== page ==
7 Comments

  1. Nancy Forderhase

    This icon is breathtaking. Congratulations on creating a most beautiful work of art, worthy of spiritual contemplation for generations to come.

  2. Helena

    Maravilhoso. Muito lindo! Parabéns l

  3. This was an amazing project and the final product is astonishing. The face is wonderful – very subtle work. The frame and the background are perfect. I have a couple of comments. It was a huge undertaking and the first, I hope of many of these. In my opinion, the changes to the folds on the lower part of the tunic – especially below the knee – were not successful. Also, I think the ornament on the stoles would have been better if it was a little flatter, more engraved like a fabric or embroidery. I think this is true of the flowers in the ‘grass’, too. These Byzantine flowers are notoriously difficult to get right in modern iconography.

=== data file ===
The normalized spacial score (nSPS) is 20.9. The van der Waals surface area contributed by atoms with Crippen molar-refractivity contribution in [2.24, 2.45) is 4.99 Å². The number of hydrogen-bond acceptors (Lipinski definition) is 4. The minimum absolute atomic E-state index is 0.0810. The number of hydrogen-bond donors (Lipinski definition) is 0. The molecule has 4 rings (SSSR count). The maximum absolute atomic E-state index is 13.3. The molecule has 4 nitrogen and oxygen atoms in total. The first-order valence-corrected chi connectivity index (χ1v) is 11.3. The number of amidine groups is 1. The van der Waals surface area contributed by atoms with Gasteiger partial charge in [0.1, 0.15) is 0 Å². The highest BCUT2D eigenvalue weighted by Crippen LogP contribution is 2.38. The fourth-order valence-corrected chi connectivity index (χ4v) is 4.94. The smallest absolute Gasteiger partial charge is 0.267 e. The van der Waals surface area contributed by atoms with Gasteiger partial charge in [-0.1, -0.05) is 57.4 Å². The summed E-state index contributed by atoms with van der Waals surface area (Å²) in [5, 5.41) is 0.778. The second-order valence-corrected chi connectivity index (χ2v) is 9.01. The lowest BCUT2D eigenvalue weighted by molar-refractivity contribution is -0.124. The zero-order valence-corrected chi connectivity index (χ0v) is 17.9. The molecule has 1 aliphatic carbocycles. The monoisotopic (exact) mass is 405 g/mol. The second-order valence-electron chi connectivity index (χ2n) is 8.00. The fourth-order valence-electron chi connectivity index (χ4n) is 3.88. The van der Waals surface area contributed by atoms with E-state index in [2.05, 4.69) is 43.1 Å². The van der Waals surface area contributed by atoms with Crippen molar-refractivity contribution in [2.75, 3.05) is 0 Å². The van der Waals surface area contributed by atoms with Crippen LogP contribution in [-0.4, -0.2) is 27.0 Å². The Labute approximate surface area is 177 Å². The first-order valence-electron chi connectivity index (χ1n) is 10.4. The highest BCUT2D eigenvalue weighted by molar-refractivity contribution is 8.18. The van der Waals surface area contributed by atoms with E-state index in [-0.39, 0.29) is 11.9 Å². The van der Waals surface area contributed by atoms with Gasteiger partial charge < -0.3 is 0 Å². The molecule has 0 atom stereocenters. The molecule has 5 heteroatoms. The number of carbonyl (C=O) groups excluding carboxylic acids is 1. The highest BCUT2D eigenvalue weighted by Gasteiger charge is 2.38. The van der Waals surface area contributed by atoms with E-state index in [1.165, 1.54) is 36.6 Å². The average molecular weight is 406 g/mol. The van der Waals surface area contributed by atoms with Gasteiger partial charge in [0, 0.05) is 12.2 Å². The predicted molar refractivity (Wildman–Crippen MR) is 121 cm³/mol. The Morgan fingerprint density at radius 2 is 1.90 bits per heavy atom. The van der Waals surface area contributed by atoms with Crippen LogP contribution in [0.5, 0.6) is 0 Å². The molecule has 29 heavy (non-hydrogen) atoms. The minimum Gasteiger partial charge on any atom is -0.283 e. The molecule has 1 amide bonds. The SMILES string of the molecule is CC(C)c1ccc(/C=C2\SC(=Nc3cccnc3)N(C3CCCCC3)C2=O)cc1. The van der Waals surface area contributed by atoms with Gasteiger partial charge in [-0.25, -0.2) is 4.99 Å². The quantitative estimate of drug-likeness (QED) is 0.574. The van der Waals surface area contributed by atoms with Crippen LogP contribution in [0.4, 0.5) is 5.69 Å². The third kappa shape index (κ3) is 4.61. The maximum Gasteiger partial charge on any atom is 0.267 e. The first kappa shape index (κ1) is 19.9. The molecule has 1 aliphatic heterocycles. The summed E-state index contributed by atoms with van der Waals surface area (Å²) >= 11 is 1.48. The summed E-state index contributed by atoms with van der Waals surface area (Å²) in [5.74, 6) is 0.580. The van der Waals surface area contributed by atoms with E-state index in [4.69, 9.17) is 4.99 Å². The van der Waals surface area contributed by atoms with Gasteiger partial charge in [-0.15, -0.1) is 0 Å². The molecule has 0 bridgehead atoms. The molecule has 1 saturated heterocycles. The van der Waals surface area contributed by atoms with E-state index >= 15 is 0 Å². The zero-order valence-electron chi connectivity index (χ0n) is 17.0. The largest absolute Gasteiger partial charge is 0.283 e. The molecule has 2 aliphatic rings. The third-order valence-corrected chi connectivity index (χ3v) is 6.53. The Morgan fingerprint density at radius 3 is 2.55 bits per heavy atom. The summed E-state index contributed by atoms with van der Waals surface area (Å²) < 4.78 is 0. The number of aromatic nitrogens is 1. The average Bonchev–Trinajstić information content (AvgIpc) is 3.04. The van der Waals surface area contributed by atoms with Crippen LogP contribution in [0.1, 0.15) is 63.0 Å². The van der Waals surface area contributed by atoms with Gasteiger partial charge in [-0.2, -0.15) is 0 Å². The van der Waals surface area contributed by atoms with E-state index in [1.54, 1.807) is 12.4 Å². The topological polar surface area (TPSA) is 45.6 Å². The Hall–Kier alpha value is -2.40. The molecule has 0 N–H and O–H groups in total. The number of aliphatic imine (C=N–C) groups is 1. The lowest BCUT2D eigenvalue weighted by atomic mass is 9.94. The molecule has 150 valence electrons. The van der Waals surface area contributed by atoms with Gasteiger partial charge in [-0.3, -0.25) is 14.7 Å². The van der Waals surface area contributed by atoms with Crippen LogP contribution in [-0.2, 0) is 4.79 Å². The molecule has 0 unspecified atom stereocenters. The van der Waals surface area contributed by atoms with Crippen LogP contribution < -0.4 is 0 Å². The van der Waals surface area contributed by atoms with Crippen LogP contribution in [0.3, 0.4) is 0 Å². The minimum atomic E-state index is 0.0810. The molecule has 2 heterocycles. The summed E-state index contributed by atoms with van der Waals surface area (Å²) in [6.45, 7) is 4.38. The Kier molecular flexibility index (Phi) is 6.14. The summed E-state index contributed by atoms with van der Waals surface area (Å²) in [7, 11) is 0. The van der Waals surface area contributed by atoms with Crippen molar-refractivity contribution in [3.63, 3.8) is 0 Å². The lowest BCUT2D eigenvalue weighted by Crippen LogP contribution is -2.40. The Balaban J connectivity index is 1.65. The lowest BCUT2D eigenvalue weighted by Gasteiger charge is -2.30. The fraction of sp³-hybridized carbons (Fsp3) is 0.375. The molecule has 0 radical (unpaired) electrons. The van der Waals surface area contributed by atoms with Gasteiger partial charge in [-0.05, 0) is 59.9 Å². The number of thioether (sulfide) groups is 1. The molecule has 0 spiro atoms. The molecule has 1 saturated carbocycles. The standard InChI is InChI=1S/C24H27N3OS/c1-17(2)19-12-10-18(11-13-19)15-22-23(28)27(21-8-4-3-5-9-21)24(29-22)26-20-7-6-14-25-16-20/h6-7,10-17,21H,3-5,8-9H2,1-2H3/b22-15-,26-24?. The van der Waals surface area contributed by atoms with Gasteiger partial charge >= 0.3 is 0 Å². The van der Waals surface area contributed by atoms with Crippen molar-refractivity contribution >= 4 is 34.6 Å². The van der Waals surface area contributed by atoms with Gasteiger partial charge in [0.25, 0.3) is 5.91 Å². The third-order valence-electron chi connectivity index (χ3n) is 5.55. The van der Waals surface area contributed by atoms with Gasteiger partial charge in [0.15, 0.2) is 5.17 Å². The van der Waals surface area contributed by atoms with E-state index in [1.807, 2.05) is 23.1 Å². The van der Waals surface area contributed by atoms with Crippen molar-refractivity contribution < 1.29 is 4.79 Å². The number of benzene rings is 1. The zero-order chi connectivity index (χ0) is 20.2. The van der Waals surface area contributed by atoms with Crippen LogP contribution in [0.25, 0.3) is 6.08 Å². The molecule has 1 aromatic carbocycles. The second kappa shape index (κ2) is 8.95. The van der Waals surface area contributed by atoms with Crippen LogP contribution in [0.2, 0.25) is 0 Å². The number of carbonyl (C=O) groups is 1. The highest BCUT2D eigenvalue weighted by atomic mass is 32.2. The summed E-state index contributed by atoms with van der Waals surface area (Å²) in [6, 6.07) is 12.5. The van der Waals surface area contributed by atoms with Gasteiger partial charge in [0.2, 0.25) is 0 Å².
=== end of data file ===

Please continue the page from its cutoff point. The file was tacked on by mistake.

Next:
4. I love the Byzantine work — and it is so sad that that contemporary patronage/art is at a place where a) this was NOT commissioned, and b) such a collaboration was an experiment, not something that you regularly do or is regularly required. Well done, thank you for your work.

  5. John

    Really wonderful. Thanks for the pictures of the process !

  6. Fr. Silouan

    Great work! I’m glad you’re experimenting with basma. It complements the carving very well. I’ve seen basma used very effectively by some contemporary iconographers in Russia, but it seems to be a terrain unexplored in the U.S. So I’m pleased to see that you’re serving as a bridge to bring the technique here. I would love to see how you inmplement it on painted icons. Thanks for sharing the wonderful record of the process.

    Fr. Silouan

  7. Aidan Hart

    Great work Jonathan and Andrew. The basma is a great success. It offers enough detail to create a worthy setting for the Archangel without being so fancy that it draws attention away from him.

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